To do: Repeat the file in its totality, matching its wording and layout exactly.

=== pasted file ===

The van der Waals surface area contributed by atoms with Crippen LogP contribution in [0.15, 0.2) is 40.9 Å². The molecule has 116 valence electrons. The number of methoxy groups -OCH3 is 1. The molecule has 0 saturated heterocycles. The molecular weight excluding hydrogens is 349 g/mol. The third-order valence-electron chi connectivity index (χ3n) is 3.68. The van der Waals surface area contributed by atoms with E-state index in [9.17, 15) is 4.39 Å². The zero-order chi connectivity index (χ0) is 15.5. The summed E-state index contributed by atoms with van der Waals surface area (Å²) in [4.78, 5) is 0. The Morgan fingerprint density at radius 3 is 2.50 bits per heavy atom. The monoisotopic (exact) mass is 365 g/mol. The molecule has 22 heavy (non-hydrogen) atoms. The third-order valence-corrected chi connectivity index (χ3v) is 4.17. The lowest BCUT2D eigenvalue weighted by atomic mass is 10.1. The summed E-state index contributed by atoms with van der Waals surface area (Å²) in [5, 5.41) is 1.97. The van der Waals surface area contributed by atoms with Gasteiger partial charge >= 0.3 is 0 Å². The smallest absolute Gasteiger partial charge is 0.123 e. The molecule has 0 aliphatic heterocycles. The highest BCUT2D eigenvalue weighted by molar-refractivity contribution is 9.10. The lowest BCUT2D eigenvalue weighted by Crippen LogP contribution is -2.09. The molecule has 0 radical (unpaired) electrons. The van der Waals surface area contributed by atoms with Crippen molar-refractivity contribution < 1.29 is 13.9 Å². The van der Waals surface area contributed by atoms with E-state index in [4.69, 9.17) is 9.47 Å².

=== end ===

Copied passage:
The van der Waals surface area contributed by atoms with Crippen LogP contribution in [0.15, 0.2) is 40.9 Å². The molecule has 116 valence electrons. The number of methoxy groups -OCH3 is 1. The molecule has 0 saturated heterocycles. The molecular weight excluding hydrogens is 349 g/mol. The third-order valence-electron chi connectivity index (χ3n) is 3.68. The van der Waals surface area contributed by atoms with E-state index in [9.17, 15) is 4.39 Å². The zero-order chi connectivity index (χ0) is 15.5. The summed E-state index contributed by atoms with van der Waals surface area (Å²) in [4.78, 5) is 0. The Morgan fingerprint density at radius 3 is 2.50 bits per heavy atom. The monoisotopic (exact) mass is 365 g/mol. The molecule has 22 heavy (non-hydrogen) atoms. The third-order valence-corrected chi connectivity index (χ3v) is 4.17. The lowest BCUT2D eigenvalue weighted by atomic mass is 10.1. The summed E-state index contributed by atoms with van der Waals surface area (Å²) in [5, 5.41) is 1.97. The van der Waals surface area contributed by atoms with Gasteiger partial charge >= 0.3 is 0 Å². The smallest absolute Gasteiger partial charge is 0.123 e. The molecule has 0 aliphatic heterocycles. The highest BCUT2D eigenvalue weighted by molar-refractivity contribution is 9.10. The lowest BCUT2D eigenvalue weighted by Crippen LogP contribution is -2.09. The molecule has 0 radical (unpaired) electrons. The van der Waals surface area contributed by atoms with Crippen molar-refractivity contribution < 1.29 is 13.9 Å². The van der Waals surface area contributed by atoms with E-state index in [4.69, 9.17) is 9.47 Å².